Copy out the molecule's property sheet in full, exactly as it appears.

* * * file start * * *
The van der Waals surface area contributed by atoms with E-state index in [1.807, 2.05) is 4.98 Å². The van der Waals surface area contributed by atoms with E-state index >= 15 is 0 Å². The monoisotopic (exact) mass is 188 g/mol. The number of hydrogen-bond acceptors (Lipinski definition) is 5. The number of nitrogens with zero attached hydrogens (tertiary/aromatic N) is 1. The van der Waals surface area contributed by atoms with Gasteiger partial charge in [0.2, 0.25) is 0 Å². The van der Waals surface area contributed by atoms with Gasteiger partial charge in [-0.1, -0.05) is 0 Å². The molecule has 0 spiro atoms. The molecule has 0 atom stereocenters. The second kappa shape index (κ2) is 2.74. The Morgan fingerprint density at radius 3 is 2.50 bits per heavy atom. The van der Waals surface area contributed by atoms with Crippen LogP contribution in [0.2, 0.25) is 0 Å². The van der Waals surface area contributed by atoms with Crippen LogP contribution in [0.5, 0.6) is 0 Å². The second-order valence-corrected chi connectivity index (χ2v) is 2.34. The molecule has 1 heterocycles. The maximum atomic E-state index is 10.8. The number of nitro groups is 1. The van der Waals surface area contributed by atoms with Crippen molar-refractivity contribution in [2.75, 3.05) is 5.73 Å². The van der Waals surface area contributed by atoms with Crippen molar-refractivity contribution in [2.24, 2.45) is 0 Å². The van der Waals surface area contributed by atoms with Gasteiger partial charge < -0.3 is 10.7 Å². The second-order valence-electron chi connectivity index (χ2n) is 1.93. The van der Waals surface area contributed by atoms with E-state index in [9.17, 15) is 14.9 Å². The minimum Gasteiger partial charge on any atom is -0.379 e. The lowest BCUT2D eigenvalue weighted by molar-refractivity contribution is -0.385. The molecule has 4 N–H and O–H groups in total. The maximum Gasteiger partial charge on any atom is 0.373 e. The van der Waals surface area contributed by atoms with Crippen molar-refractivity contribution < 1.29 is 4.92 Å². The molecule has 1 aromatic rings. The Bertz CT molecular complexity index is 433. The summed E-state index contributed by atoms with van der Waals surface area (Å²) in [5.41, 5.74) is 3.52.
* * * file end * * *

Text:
The van der Waals surface area contributed by atoms with E-state index in [1.807, 2.05) is 4.98 Å². The van der Waals surface area contributed by atoms with E-state index >= 15 is 0 Å². The monoisotopic (exact) mass is 188 g/mol. The number of hydrogen-bond acceptors (Lipinski definition) is 5. The number of nitrogens with zero attached hydrogens (tertiary/aromatic N) is 1. The van der Waals surface area contributed by atoms with Gasteiger partial charge in [0.2, 0.25) is 0 Å². The van der Waals surface area contributed by atoms with Gasteiger partial charge in [-0.1, -0.05) is 0 Å². The molecule has 0 spiro atoms. The molecule has 0 atom stereocenters. The second kappa shape index (κ2) is 2.74. The Morgan fingerprint density at radius 3 is 2.50 bits per heavy atom. The van der Waals surface area contributed by atoms with Crippen LogP contribution in [0.2, 0.25) is 0 Å². The van der Waals surface area contributed by atoms with Crippen LogP contribution in [0.5, 0.6) is 0 Å². The second-order valence-corrected chi connectivity index (χ2v) is 2.34. The molecule has 1 heterocycles. The maximum atomic E-state index is 10.8. The number of nitro groups is 1. The van der Waals surface area contributed by atoms with Crippen molar-refractivity contribution in [2.75, 3.05) is 5.73 Å². The van der Waals surface area contributed by atoms with Crippen molar-refractivity contribution in [2.24, 2.45) is 0 Å². The van der Waals surface area contributed by atoms with Gasteiger partial charge < -0.3 is 10.7 Å². The second-order valence-electron chi connectivity index (χ2n) is 1.93. The van der Waals surface area contributed by atoms with E-state index in [9.17, 15) is 14.9 Å². The minimum Gasteiger partial charge on any atom is -0.379 e. The lowest BCUT2D eigenvalue weighted by molar-refractivity contribution is -0.385. The molecule has 4 N–H and O–H groups in total. The maximum Gasteiger partial charge on any atom is 0.373 e. The van der Waals surface area contributed by atoms with Crippen molar-refractivity contribution < 1.29 is 4.92 Å². The molecule has 1 aromatic rings. The Bertz CT molecular complexity index is 433. The summed E-state index contributed by atoms with van der Waals surface area (Å²) in [5.41, 5.74) is 3.52.